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What are electrochemical cells?
· Made from two different metals dipped in salt solutions of their own ions and
connected by a wire.
· The wire is the external circuit.
· Half-cells involving solutions of two aqueous ions of the same element use a
platinum electrode.
­ Conversion of ions happens on the surface of the electrode.
· Half-cells are connected by a salt bridge made of filter paper soaked in KNO3
­ K+ and NO3- ions flow through the salt bridge and balance out the charges in the two
· Redox reaction occurs in an electrochemical cell.
­ Electrons flow through the wire from the most reactive metal to the least reactive
· Voltmeter in the external circuit shows the voltage between the two half-cells.
­ This is called the cell potential or emf, Ecell.
­ Ecell = ERHS - ELHS
­ More negative standard electrode potential put on the left, so the cell potential is
always positive.
­ Swapping the sides the half-cells are on changes the sign of the cell potential.…read more

Slide 3

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What are electrode potentials?
· Standard electrode potential, E, of a half-cell is the voltage measured under
standard conditions when the half-cell is connected to a standard hydrogen
­ Standard conditions are solutions at 1M concentration, temperature of 298K and
pressure of 101kPa.
­ Ecell = ERHS - ELHS
­ Electrode potential can be positive or negative, depending on which way the
electrons flow.
· Standard hydrogen electrode is hydrogen gas bubbled through a 1M solution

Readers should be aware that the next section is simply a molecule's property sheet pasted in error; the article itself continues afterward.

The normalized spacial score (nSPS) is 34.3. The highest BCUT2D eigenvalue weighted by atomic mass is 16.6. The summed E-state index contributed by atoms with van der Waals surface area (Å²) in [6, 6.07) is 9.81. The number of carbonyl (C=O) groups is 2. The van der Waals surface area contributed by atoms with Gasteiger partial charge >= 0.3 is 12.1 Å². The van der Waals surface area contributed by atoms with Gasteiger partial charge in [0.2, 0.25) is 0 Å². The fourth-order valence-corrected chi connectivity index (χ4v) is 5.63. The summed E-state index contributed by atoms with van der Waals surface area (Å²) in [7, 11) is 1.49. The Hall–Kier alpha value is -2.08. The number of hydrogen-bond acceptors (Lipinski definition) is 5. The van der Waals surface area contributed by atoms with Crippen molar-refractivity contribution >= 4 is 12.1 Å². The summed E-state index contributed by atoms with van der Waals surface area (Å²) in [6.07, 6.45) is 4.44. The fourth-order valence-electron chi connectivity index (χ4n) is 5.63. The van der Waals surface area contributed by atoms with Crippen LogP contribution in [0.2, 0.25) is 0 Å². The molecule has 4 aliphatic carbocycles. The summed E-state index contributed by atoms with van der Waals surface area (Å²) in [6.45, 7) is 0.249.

of H+ ions with a platinized platinum electrode submerged in, at 101kPa
­ Platinized platinum electrode means the surface of foil is finely powdered with
­ The platinized surface absorbs hydrogen gas, causing an equilibrium to be set up.
­ H2(g) H+(aq) + 2e-
­ Electrode potential of a standard hydrogen electrode is 0.
­ Reference cell because it is used to measure the electrode potentials of other half-
­ Standard hydrogen electrode always put on the left.…read more

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What is the electrochemical series?
· The more reactive the metal, the more likely it is to lose
electrons to form a positive ion.
­ More reactive metals have more negative standard electrode
· The more reactive a non-metal, the more likely it is to gain
electrons to form a negative ion.
­ More reactive non-metals have more positive standard electrode
· Electrochemical series shows standard electrode potentials.
­ More positive electrode potentials mean the left-hand substance is
more easily reduced and the right-hand substance is more stable.
­ More negative electrode potentials mean the right-hand substance
is more easily oxidised and the left-hand substance is more stable.…read more

Slide 5

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What is the anticlockwise rule?
· Predicts whether a reaction is likely to happen.
1. Write half-equations out with the most negative standard
electrode potential on top.
2. Draw on anticlockwise arrows to show the direction of the
3. Swap the top half-equation, and change the sign of the
electrode potential.
4. Combine the half-equations and find the cell potential.
· Electrode potential chart is another way of showing the
anticlockwise rule; upside down y-axis showing electrode
potentials with the more negative electrode potential on
top.…read more

Slide 6

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What problems are there with
predicting electrode potential?…read more

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